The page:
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The Misfits Alex North RYKO/MGM 10735
Elmer Gantry Andre Previn RYKO/MGM 10732
by Keith Barrett

    Lately, the Soundtrack business has been booming, if the flood of new releases is any indication. Between releases of brand new scores, reissues of classic scores, and re-recordings of classic scores, not to mention the original Broadway Cast recordings, we are living in amazing times. These two discs are part of a new series put out by RYKO/MGM. These ‘Deluxe Editions" not only include music originally issued on LP’s long out of print, but also include bonus tracks and CD-ROM material featuring the film’s original trailer or other related material. The booklets aren’t actually booklets, but fold out to a large size, with lots of pictures, commentary and a copy of the original theater poster. The production values score high marks.
    The Misfits features a score by one of my favorite film composers, Alex North. A highly eclectic composer, he could write a melting, melancholy tune, whip up some jazzy sounds, or pen some brilliantly, exciting, modernistic orchestral writing. All can be found in The Misfits. We begin with The Misfits theme which is hot, sultry and brooding and can haunt you for days; this film was written for Marilyn Monroe and Clark Gable after all. A perfect start to the film, it serves the composer well appearing in various guises, sometimes slow and bluesy, other times dark and menacing. North’s masterful use of various forms come into play in this score, from the clarinet tinged jazz combo music of "Rendezvous" to the knock out big band sound of "Rosyln" and the rock and roll heard in "Paddleball." However it is North’s brilliant orchestral music in the extended cue "The Round-Up Suite," that steals the show. Most of this music was not put onto the earlier LP. Over 14 minutes long, North later stated that he wrote this as a ballet. It underscores a long scene where Gable and Montgomery Clift set out to capture wild horses. The cowboys are on the fringes of society and sell these beautiful wild creatures for meat! Rosyln (Monroe), tries to stop them. It is an action filled sequence, reflected in North’s incredible music. The cue starts with an uneasy but not too confrontational stating of the love theme. Then ominous and dissonant brass fanfares announce the beginning of the chase, which is derived from the main theme. Finally the music slows for a bit, only to reach a great climax of pain! Pick up the CD and marvel at the great music of Alex North. (Just avoid track 8, which is a hillbilly number so banal it sticks in you head for days, playing ad nauseum!).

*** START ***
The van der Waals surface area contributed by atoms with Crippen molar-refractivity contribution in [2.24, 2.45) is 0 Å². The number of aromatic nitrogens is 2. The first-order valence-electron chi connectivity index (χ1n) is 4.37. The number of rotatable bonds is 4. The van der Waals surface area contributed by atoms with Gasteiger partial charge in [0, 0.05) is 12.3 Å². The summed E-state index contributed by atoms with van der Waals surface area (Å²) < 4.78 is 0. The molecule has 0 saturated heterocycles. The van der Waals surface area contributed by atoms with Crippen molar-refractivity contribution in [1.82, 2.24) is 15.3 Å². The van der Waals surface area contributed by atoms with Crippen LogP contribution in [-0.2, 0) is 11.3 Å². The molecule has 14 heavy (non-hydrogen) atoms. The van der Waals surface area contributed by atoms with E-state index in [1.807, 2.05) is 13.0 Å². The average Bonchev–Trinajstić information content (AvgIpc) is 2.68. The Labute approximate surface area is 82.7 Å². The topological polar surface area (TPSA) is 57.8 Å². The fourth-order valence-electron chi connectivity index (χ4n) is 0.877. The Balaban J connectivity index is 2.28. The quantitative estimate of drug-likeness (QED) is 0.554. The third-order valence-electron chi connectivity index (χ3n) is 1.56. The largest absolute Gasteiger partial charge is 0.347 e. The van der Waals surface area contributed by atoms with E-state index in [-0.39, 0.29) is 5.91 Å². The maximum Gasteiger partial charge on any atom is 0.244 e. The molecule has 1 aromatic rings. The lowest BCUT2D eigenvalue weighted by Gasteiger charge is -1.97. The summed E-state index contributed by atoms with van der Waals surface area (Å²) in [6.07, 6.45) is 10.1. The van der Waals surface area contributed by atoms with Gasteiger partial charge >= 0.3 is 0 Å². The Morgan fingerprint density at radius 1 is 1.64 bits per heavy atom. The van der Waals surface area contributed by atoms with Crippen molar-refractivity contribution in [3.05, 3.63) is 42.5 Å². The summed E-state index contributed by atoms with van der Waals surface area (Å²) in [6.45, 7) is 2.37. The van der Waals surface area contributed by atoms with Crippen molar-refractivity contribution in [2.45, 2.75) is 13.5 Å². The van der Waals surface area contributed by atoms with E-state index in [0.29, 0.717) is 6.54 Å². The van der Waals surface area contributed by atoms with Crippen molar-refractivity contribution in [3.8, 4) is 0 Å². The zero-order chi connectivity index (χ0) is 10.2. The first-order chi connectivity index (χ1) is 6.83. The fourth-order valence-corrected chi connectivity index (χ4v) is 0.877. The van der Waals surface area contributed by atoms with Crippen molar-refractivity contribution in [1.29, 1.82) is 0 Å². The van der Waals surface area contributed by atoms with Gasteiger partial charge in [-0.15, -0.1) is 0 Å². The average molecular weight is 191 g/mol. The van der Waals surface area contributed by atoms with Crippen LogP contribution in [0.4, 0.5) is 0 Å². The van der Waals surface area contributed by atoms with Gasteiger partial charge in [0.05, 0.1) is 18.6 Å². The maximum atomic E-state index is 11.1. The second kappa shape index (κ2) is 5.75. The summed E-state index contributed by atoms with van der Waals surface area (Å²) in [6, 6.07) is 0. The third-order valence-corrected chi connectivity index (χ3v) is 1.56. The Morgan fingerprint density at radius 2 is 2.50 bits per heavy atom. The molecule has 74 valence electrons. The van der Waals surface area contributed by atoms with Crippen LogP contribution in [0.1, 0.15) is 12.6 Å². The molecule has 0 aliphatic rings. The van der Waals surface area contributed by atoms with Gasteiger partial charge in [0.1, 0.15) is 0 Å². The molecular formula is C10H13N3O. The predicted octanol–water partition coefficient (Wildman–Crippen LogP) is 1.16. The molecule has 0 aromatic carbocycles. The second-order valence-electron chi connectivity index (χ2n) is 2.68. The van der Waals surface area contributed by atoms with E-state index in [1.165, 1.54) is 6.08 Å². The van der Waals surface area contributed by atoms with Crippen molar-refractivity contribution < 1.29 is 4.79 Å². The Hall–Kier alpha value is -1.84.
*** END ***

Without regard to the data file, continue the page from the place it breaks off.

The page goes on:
Previn’s score for Elmer Gantry, features a similar openness to a wide variety of styles. The music underscores a great movie, based on the novel of Sinclair Lewis, featuring Burt Lancaster as the somewhat soiled Gantry - a huckster who turns to evangelical preaching to make a buck and leaves a trail of ruined women and burned out (literally) temples in his wake. Previn gives us a brilliant American inflected score, with nods to Copland and more importantly William Schuman and Roy Harris. (you do remember my review of 3 Schuman symphonies in the March/April 98 Guide, don’t you?) Well anyway, this score features exciting orchestral writing with a strong dose of dissonance. In fact Previn’s dissonant chords are a joy to hear, glowing and shimmering under and in the flowing brass lines and angry fast passage work in the strings. "Lulu’s Room" is a period jazz/dance band number and later, a sultry trombone and muted jazz trumpet are heard. The film also features vocal and instrumental versions of the revival hymns, "Shall We Gather at the River" and "Stand Up for Jesus." All these music styles combine to give us a score as thoroughly American as its subject matter. A great score for a great movie, and I’m thrilled to have is on disc. The bonus material includes a short suite of the orchestral score, and special numbers. A demented rendition on trumpet and drum of "Onward Christian Soldiers" heard when a Revival meeting has gone very, very bad, and most importantly the rendition of "I’m On My Way." This wonderful piece of source music occurs when Gantry wanders into a black church, and receives his calling as it were. Lancaster then joins the congregation and chorus in his rich baritone at first intruding and then soon leading the congregation in song. It is a pivotal and thrilling moment on the screen and on record.
   We will hear both these great scores and more on February 22,1999 for our bi-monthly Monday Night at the Movies program on Monday Classics, only on WWUH.

Copyright©WWUH: January/February Program Guide, 1999

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